The Data Protection Act (DPA), in its current form, was made law in 1998. I didn't notice at the time. Well, that was the year The Good Will Out by Embrace was released, Peter Jackson was in charge of Town and I got my first email address, accessible through the green screen of, presumably, a UNIX operating system on a University network. Happy days.
Whilst I haven't listened to Embrace for ages, and even Peter Jackson's second stint as Town manager is years ago, the DPA is very much on my mind now. I like the DPA because, as one ICO rep said at a conference I went to, you can fit it on the back of a postcard. The EU may feel that the UK DPA is falling short, but I like the way the 8 prinicples can still ask tough questions of the current advances in technology.
With the advent of 'cloud computing', Data Protection is more relevant than ever. Though the way information is stored, shared and managed across the internet was unimaginable in 1998, I challenge anyone to argue that the first 7 of the 8 DP principles do not still apply to personal data held in the cloud. Whether my details are held by an organisation in a server room a mile away or a virtual server space on the other side of the world, I'd want them to be managed according to those 7 principles.
The 8th principle - Personal data shall not be transferred to a country or territory outside the European Economic Area unless that country or territory ensures an adequate level of protection for the rights and freedoms of data subjects in relation to the processing of personal data - is the crunch issue when it comes to cloud providers.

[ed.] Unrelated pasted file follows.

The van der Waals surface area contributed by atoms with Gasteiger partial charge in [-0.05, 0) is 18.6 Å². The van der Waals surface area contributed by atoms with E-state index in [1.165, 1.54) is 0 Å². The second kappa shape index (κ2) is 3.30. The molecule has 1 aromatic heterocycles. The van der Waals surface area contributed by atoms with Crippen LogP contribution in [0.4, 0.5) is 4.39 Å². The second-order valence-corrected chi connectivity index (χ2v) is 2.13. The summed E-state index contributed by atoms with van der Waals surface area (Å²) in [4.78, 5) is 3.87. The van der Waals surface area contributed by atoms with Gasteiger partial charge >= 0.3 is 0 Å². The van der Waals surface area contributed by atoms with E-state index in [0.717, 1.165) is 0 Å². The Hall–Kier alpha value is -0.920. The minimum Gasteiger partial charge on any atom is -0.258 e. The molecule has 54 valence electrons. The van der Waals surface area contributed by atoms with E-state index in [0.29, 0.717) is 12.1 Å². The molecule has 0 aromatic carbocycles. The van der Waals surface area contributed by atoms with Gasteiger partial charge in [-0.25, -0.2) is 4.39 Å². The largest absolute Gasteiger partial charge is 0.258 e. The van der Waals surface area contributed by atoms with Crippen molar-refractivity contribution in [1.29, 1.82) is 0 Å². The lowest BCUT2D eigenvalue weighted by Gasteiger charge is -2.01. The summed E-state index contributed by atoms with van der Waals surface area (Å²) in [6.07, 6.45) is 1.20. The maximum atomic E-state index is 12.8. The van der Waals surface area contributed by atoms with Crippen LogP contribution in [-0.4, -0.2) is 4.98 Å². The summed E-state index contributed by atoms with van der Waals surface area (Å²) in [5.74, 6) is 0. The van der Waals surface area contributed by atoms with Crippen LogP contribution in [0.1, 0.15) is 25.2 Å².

As information compliance officers we can often be cornered into a 'No, you can't do this' approach with DPA, when the Act should be an enabler - i.e. how to do it safely and properly - rather a barrier to technical change. With that in mind, I attended the 'Data Protection Jurisdiction in Cloud Computing and International Data Transfers' lecture at the Institute of Advanced Legal Studies last week. The QMUL 'Cloud Legal' project is looking in depth at the DP issues around cloud computing.
The main conclusions I drew from it were that EU Data Protection law provides no easy answers to the cloud at the moment. The predictable fact that law moves slower than technology, coupled with a range of DP attitudes to the cloud amongst member states, means that there is no definitive 'DPA stance' on cloud computing.
However, this does not stop the consideration of the first 7 principles with any moves we might make into the cloud. The lecturers stressed the importance of contractual negotiations with providers, transparency around what is to be done with data effectively.
The move from the macro-approach ('all cloud is good/bad') to the micro ('how can this cloud provider enhance our services whilst managing our data effectively and efficently') is crucial, especially as the instances of how cloud can work (user, integrator, solutions provider, provider, sub-provider, "lights out establishment") are so complex as to make any single position or stance problematic.
The US Patriot Act was mentioned, but whilst it is emblematic of EEA concerns around data, I think it is something of a red herring in this whole debate. After all, we'd be naive to assume that the exemptions Section 28 'National Security' and Section 29 'Crime and taxation' in the UK act did not implicitly enable the sharing of personal data with non-EEA states anyway. And have you seen The Bourne Ultimatum? I didn't see much consideration of DPA exemptions when they were hacking into CCTV and phone lines!
1998 was such a long time ago and whilst technology changes, principles often last. In terms of the cloud and DPA, let's not fixate on the eighth and lose sight of the other seven.